John Bowen offers an intelligent description of the situation of Muslims in France today, insisting that remedies for discrimination exist within the principles and practices of the republic.

I think this analysis is correct, but limited, and I find his proposed solutions utopian. That is not because I don’t share the wish that it could be so, but because I think its realization is doubtful. Correcting economic and social discrimination will require attention to the religious discrimination upon which it is based, an issue Bowen downplays.

In colonial France, Islam was at once cause and effect of Arab inferiority.

Throughout his essay, Bowen focuses on the inability of the wider French society to reckon with visible difference in their midst. And while the analogy between African Americans and French Muslims is in many respects useful, it further narrows the focus to visible difference. But the challenge is not acceptance of people who look different; it is acceptance of Muslims, against whom the French harbor ingrained bias.

The degraded status of French Muslims is a consequence of the beliefs and practices associated with colonialism. French imperial expansion was justified in terms of the superiority of Christian and secular people to the purportedly barbaric Arabs and Muslims. If, in the United States, racism refers primarily to skin color, in France it is the religion of Islam that has become the referent for racialized identity.

The philologist Ernest Renan’s views of Islam exemplified the Orientalism that underlay the French colonial project. Renan asserted that, around the age of ten or twelve, the Muslim child

turns suddenly fanatic, full of an inane pride of possessing that which he thinks to be absolute truth . . . . This mad pride is the radical vice of the Muslim . . . . convinced that God gives fortune and power to those who obey him, irrespective of education or personal merit, the Muslim has the most profound contempt for education, science, and everything that makes up the European mind. This strain inculcated by the Islamic faith is so strong that all the differences of race and nationality disappear by the act of converting to Islam.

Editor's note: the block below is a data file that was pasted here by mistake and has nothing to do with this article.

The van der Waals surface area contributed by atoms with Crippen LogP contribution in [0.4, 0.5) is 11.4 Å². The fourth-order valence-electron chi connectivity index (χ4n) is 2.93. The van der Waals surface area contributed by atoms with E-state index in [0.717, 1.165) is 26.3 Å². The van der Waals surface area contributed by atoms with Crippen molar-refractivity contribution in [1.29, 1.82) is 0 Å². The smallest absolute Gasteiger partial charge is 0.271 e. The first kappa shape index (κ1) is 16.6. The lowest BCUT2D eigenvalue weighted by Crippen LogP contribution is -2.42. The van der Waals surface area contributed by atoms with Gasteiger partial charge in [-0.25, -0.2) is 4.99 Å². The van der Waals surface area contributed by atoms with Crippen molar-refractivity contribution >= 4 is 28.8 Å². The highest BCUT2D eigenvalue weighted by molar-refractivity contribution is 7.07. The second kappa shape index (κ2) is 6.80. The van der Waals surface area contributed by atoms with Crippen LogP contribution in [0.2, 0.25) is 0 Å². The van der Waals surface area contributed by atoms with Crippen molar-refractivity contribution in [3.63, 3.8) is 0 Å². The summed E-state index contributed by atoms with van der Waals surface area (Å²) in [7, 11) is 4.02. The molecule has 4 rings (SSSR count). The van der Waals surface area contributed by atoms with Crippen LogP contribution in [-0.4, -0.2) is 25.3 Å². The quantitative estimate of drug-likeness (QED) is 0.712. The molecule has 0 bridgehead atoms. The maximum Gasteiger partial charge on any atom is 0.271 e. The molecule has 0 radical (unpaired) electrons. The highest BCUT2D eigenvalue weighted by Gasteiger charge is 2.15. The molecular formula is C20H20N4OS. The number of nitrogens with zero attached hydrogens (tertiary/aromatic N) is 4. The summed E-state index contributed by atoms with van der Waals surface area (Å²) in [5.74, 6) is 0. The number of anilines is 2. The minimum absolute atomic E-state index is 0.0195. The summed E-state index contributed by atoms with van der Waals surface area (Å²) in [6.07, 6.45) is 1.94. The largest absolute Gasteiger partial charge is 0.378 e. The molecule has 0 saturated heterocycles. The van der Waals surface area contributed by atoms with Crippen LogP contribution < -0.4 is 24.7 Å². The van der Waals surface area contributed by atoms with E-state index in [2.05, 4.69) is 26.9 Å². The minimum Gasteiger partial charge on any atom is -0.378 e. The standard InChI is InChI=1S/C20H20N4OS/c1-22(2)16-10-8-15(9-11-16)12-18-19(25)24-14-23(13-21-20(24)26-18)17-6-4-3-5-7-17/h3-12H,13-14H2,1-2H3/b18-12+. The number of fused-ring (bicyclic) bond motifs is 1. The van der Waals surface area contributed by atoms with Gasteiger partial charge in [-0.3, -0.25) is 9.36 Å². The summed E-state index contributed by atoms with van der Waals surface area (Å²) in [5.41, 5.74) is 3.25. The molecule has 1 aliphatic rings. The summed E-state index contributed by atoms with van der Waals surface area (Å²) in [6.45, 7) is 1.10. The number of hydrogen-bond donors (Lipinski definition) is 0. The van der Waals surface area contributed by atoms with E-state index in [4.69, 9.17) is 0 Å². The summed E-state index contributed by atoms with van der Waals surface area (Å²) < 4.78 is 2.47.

The solution, Renan maintained, was to end the hold of Islam over the minds of those who subscribed to it. That was the stated aim of the “civilizing mission.”

But the mission was fraught with contradiction. On the one hand, it presumed the possibility of uplifting the colonized by separating them from their religion. On the other hand, Islam was taken to be at once cause and effect of Arab inferiority. These were peoples prone to decadence, in need of civilizing yet innately immune to it. Their assimilation to French society and culture was, for that reason, unimaginable.

These colonial-era beliefs continue to inform perceptions of “immigrant” populations, whose seeming refusal to assimilate vexes officials and private citizens alike. “Défaut d’assimilation” is the essence of French Muslim culture according to judges assessing whether women can be allowed to wear the hijab or niqab in public; to former President Sarkozy, who joined others in his party explaining the 2005 riots as a result of polygamy; to teachers who describe schools in the banlieues as “the lost territories” of the republic, conjuring the striking image of colonial holdings once again forfeit. Religion remains a major factor in French objections to the deportment of postcolonial subjects, despite the fact that many are now citizens of the republic. This is true on the right and the left, as insistence on the secular identity of the nation demonstrates.

Bowen’s hope for a more inclusive France should be tempered by the fervent insistence on secularity as the republic’s answer to the slaughter at the Charlie Hebdo office. As enshrined in the 1905 law separating church and state, secularity simply means that the state is neutral in regard to religion and that it respects rights of individual conscience. But the concept of secularity has taken on a different meaning, specifically targeting Muslims by insisting on the neutrality of individuals in any public space. This nouvelle laïcité, as it is called, makes the absence of visible religious affiliation a requirement for French national identity—an impossibility for many practicing Muslims.

I don’t see how the kinds of measures Bowen and some French political figures call for will address deeply held French prejudices against Islam. Because it is this prejudice that legitimates the economic, social, and political discrimination experienced by France’s postcolonial subjects, and the French majority is not prepared to renounce the benefits this discrimination provides them.